University and business boards are both especially guilty of cronyism. Often times, the board members all know each other very well, and instead of holding each other accountable, more often than not rub each others backs. E. Gordon Gee, president of the Ohio State University, was given a ludicrous pay raise, even after a major scandal occurred under his leadership, and the university was facing budget shortfalls. Why? Because the board members are all closely related, some of them are major contributors to the university, and they all benefit financially from the actions of President Gee. The students however, do not. 

Automated customer service lines are the perfect tool to shirk accountability. By running customers through endless levels of red-tape, prompts and low level employees, a business can effectively insulate themselves against the demands of its employees. In today’s modern, globally interconnected economy a company can do this, because ultimately there is no one else. When “The Last Airbender” movie was boycotted, it accomplished nothing, because the production companies Paramount, MTV and Nickelodeon went on with business as usual. Along with that, their parent company, Viacom, was not boycotted. Protestors refused to see “The Last Airbender” but continued to watch MTV, and buy products from other Viacom owned companies. Effectively negating their boycott.

This is a more insidious form of tyranny. It is no less evil, no less dehumanizing, yet because it has no real “violence” associated with it or the masses are given a short-term fix, we fail to see it as such. This is 21st century oppression, this is what dictators and regimes look like now. And we need to resist them as we always have, we must rise up and demand that accountability be restored to all levels of society and government.

 

In short, we must fight back. Non-violently if we can, violently if we must.

Solidworks and the Illusion of Work


Or

Why Contemporary Society Falls Flat

I have recently returned to the hallowed halls of academia in pursuit of second degree. A career change to mechanical engineering. It has been a less than smooth transition and being a 29 year old freshman makes for interesting meetings with my advisers, faculty and administrators at the Ohio State University.

Part of being a mechanical engineer is learning to use Computer Aided Design/Drafting programs. Through a corporate arrangement, Ohio State uses Solidworks. I was as excited as a kid at Christmas: a chance to take my ideas and not put them onto paper, but into a powerful design and analyzing software. No more guessing if something would work, a few clicks of the mouse and answers would be presented to me.

It was not to be.

Solidworks is difficult, overwhelming and counterintuitive to use. Just like all powerful software products seem to be, I was expecting this. What I was not expecting however, was the utter lack of customer support, training tutorials, and an equally “powerful” help feature. I was also not expecting the number of times I would be shouting at a computer screen when a simple command was ignored, or a click of the mouse ruined all my hard work thus far.

When I first began encountering problems, I moved my pointer to the “help” icon, confident that so powerful and expensive a piece of software would have a comprehensive and easy to use help section. When my first search turned up no answer, I could feel my temperature rising. When my second search returned several forum posts, I knew my face was turning read. To avoid putting my fist through my monitor, I opened Google Chrome and began searching the internet for answers. I was quickly pointed to the Solidworks website.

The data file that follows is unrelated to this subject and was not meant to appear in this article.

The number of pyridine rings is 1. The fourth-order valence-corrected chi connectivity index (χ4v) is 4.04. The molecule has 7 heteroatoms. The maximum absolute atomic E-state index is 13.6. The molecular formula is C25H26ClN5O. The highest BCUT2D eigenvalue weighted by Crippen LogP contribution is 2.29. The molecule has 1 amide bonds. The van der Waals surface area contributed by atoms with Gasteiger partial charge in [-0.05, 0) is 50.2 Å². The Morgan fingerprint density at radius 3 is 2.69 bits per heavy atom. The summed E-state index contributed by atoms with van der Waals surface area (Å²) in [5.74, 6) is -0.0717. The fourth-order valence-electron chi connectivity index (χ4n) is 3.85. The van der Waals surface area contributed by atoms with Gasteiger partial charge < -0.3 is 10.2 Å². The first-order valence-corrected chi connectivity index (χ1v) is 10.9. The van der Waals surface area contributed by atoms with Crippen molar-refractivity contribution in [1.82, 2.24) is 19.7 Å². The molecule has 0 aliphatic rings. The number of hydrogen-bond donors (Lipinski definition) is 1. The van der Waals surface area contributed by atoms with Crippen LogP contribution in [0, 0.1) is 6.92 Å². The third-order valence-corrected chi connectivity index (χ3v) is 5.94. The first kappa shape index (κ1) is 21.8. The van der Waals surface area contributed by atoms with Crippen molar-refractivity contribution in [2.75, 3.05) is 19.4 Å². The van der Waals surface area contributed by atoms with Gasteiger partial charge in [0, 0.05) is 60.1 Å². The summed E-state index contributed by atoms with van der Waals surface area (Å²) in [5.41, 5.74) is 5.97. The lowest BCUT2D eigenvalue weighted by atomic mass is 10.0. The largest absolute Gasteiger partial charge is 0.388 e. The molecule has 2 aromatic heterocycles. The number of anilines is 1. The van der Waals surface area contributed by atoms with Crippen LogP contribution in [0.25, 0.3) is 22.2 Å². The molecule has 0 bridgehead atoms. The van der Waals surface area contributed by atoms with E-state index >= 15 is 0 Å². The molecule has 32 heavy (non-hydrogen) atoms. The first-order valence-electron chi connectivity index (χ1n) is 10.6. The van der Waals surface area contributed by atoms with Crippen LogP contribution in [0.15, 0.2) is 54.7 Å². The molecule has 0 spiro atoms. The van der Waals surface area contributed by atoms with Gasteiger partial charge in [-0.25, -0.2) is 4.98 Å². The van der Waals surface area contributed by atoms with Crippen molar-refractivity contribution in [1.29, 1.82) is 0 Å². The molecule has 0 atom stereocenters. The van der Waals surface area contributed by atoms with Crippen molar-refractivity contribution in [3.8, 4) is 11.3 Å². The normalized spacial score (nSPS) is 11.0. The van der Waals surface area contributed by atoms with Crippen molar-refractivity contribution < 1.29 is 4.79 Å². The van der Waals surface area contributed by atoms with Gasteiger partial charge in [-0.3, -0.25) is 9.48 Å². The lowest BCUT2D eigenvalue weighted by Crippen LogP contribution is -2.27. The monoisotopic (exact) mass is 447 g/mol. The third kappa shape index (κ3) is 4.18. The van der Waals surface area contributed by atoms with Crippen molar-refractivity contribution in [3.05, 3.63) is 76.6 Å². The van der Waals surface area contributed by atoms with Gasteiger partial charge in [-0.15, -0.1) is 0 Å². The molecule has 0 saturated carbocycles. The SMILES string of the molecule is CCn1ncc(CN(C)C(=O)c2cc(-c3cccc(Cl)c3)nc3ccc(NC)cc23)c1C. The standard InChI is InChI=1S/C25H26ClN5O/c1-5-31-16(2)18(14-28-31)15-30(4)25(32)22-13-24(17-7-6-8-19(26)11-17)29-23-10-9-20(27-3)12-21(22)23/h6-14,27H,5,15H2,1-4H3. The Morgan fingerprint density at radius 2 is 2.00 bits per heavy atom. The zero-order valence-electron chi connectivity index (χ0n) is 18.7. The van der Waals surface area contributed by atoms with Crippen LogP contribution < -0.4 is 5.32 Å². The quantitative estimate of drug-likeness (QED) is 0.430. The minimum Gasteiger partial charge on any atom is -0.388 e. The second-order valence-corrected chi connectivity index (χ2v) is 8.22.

“Finally, answers were to be mine!” I could feel the stress leaving my body, and then return with an utter vengeance. The steps and solutions offered from Solidworks were completely and utterly useless. That was of course when I found them, hidden among forum post after forum post.

I walked away before bad things happened. I also started thinking about why this bothered me so much. The larger, philosophical question with ramifications for society and life was an easier question to answer than “how to skin a 3D wire mesh in SolidWorks” which says something about Solidworks.

To start, I am bothered by how much companies have outsourced their responsibilities onto their users. People have paid money expecting a product to work appropriately, when it doesn’t work those same customers expect answers. When answers cannot be found, the expectation is to be able to talk to someone at the company. The more expensive the item, the better the services should be.  This is part of the social contract that a company and a customer enter into. Forcing the users to answer their own questions, troubleshoot their own product, and develop their own resources breaks that contract. If I, as the purchaser, am required to do all the work to make the product usable, then why am I paying money in the first place? It is especially frustrating if the product doesn’t work as easily or simply as it has been advertised. Banks, airlines, car rental companies, and more have already put the majority of work onto the user and if McDonalds could figure out how to force customers to cook their own food, they would. We’re paying more money for a product that doesn’t work, and for each user to do more of the work involved, in order for some company to cut staff and increase profit.

Secondly, I have spent the last two weeks “making” things in Solidworks what do I have to show for it? Nothing. Nothing at all. No parts, no pieces, no widgets. NOTHING. It is the engineering and design equivalent of sitting in a rocking chair. It is nothing more than playing work, and a poor substitute at that. At the end of a long day of “working” with Solidworks, there is no accomplishment, no sense of pride, nothing to point to and say “I made this.” The very power of Solidworks, and computers in general, is incredibly seductive. It is easy to mistake designing and testing and “making.”

Along with that is a question: Would you rather have a doctor who went to med school dissected cadavers, performed surgeries on real people (under the guidance of doctors), and actually got their hands “dirty” or would you rather have a doctor who used computer simulations of all that? Engineers make items that are used everyday in life and death situations (cars or electrical switches). Would you rather have an engineer who has actually made and tested those items in real life or one who has trusted a computer simulation?